If you grew up in Karachi in the 90s, a trip to Sindbad was as much a staple source of entertainment as STN’s evening cartoons, Walkman, floppy disks, VCRs and Polka ice cream. Sindbad turns 25 this year and it is hard not to get nostalgic. The Express Tribune hops on a ride with the people behind Sindbad, the city’s first gaming arcade that is celebrating its silver jubilee this year. At the three Sindbad locations across the city – Dolmen Mall, Hyderi, Dolmen Mall, Tariq Road and Dolmen Mall, Clifton – there will be parades and cake-cutting ceremonies, along with carnival games, starting today.
Bringing entertainment to Karachi
The idea to set up a gaming arcade for children was purely a business decision on part of the owner, Nadeem Riaz, who started the Dolmen Group.
After Dolmen Centre opened on Tariq Road in 1991, Riaz realised there was a need for a space for children to play while their parents shopped. “It was on the rooftop [of Dolmen Centre] that we planned Sindbad,” he told The Express Tribune. “It was not really a franchise but I took its name from one of my dear friends in Dubai.”
Riaz’s main passion is construction so it was his business partner and friend who initially looked after Sindbad. “I saw advertisers claiming to have children’s play areas [at new malls] but none of them actually had one,” he said, adding that Sindbad was introduced to deliver on such promises.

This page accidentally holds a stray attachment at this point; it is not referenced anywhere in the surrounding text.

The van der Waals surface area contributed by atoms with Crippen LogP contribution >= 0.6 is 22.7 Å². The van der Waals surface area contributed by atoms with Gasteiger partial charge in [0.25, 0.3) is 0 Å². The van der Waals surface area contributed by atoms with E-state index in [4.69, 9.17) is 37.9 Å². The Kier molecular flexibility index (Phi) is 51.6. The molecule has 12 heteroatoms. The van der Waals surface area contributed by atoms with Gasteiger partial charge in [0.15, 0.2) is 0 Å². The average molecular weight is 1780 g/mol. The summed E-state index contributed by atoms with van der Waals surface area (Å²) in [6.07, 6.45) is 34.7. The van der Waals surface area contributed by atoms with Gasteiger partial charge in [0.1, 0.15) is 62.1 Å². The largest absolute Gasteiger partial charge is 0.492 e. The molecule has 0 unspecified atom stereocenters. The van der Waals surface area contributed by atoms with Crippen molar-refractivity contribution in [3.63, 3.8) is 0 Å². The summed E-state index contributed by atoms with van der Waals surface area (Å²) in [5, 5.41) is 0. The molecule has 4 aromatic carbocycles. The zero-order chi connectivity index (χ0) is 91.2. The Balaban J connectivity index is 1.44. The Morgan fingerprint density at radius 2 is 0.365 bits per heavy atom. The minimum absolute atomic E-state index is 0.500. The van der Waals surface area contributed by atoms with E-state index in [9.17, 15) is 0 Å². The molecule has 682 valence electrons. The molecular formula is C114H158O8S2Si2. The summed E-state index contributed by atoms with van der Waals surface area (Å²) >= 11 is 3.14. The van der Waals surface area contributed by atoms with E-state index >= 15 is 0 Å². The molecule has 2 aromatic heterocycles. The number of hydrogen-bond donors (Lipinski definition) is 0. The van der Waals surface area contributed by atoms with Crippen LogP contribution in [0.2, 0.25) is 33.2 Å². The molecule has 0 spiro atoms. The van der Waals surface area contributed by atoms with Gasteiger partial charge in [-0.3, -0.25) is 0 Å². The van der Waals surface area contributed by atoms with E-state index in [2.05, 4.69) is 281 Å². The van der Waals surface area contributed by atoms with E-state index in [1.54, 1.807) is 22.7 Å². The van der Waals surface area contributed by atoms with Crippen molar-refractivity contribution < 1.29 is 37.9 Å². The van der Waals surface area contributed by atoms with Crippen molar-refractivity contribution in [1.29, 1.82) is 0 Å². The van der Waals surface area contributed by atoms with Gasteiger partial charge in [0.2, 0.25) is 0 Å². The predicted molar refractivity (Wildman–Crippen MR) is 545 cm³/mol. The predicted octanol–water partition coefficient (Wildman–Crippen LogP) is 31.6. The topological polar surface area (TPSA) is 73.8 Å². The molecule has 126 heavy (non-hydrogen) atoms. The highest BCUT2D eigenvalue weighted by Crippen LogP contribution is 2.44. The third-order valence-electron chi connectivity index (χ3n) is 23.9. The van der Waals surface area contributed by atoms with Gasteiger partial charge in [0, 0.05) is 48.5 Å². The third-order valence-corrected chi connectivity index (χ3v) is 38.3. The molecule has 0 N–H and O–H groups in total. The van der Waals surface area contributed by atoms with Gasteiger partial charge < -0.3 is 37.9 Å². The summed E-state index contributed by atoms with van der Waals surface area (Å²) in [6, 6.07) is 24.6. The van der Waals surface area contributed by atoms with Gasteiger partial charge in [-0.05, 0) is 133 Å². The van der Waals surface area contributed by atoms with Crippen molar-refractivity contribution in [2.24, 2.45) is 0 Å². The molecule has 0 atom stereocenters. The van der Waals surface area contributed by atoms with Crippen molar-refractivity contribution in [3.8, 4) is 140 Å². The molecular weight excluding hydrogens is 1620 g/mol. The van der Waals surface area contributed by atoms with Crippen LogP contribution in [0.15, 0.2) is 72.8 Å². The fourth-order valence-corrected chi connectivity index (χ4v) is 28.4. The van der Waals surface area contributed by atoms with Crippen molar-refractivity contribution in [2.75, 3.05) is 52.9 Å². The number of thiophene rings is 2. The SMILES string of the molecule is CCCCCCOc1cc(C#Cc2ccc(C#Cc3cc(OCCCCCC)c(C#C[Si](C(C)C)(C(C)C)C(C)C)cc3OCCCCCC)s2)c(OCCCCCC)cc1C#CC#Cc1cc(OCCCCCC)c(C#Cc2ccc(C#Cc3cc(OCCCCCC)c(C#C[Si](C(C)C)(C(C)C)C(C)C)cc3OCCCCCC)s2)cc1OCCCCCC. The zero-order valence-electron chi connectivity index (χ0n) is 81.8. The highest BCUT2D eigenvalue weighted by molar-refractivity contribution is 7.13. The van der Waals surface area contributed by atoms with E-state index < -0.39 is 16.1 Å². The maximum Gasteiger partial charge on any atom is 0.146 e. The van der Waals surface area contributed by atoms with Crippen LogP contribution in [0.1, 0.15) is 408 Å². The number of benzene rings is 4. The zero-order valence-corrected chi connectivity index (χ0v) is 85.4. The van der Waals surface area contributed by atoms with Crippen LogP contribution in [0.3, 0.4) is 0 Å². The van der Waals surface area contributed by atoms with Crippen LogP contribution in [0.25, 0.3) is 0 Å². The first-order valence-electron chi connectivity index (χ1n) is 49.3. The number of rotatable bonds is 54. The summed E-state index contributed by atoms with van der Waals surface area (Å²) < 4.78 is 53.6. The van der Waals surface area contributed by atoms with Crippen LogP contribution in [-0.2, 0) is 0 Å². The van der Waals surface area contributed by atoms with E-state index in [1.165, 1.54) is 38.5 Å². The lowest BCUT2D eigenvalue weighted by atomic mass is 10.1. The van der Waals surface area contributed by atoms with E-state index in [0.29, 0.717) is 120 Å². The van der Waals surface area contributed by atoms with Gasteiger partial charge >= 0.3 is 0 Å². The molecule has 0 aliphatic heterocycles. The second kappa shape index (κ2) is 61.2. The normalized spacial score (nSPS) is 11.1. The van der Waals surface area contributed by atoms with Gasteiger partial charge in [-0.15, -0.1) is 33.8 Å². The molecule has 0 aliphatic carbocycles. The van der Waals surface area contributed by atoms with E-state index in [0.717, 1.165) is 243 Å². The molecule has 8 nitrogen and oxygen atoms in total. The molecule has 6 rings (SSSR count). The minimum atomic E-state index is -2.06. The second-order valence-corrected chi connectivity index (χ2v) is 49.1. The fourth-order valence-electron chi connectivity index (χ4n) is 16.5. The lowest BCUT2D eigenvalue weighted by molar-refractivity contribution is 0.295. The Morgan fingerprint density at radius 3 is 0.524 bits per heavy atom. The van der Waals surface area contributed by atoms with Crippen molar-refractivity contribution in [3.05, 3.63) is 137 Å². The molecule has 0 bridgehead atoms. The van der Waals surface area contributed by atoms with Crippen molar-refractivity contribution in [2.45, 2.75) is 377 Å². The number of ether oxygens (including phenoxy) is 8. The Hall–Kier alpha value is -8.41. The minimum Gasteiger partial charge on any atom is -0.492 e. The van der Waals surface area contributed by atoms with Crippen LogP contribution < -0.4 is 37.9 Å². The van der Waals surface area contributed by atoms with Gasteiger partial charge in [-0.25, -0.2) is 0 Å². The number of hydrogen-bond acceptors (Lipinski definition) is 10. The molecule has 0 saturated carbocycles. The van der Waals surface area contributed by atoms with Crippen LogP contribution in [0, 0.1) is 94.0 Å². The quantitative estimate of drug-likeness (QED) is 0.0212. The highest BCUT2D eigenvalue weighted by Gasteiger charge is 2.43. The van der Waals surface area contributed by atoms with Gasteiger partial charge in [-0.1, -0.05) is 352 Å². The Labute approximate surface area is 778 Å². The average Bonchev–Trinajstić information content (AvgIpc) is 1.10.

The idea was so well-received that they decided to open up more. “In 1995, we bought the piece of land [in Clifton] that was famous for the casino,” he said.
“You see it’s a very good anchor for any shopping mall. If you want families to come to any shopping mall you need entertainment for these families,” added Riaz’s daughter, Sidra Nadeem, who is currently managing the chain of Sindbad in the country. “It became a business strong enough to hold itself later,” she said.
Recalling their early successes, Riaz said the arcade had so many people that it was difficult to enter. “From day one, it was designed for family entertainment for which a good environment was needed,” he said.
Pimp your ride
Sindbad started off with rides and games imported from the UK and the US but those companies no longer exist, said Riaz. “Today, the machines are all made in China.”
Their most popular ride, Venturer, was brought in from London. “It has a very long life and is still being used [at the Lahore Sindbad] to this day,” Riaz pointed out. “The company that made it is in the flight simulator business and they put a small division for entertainment,” he explained.
The business has changed its face over the years. Gone are the silver coins that jingled in your hands as you ran from one ride to another, and have been replaced with magnetic cards that can be swiped. “People were hesitant [to use the cards] at first but then the collective response was good,” said Sidra.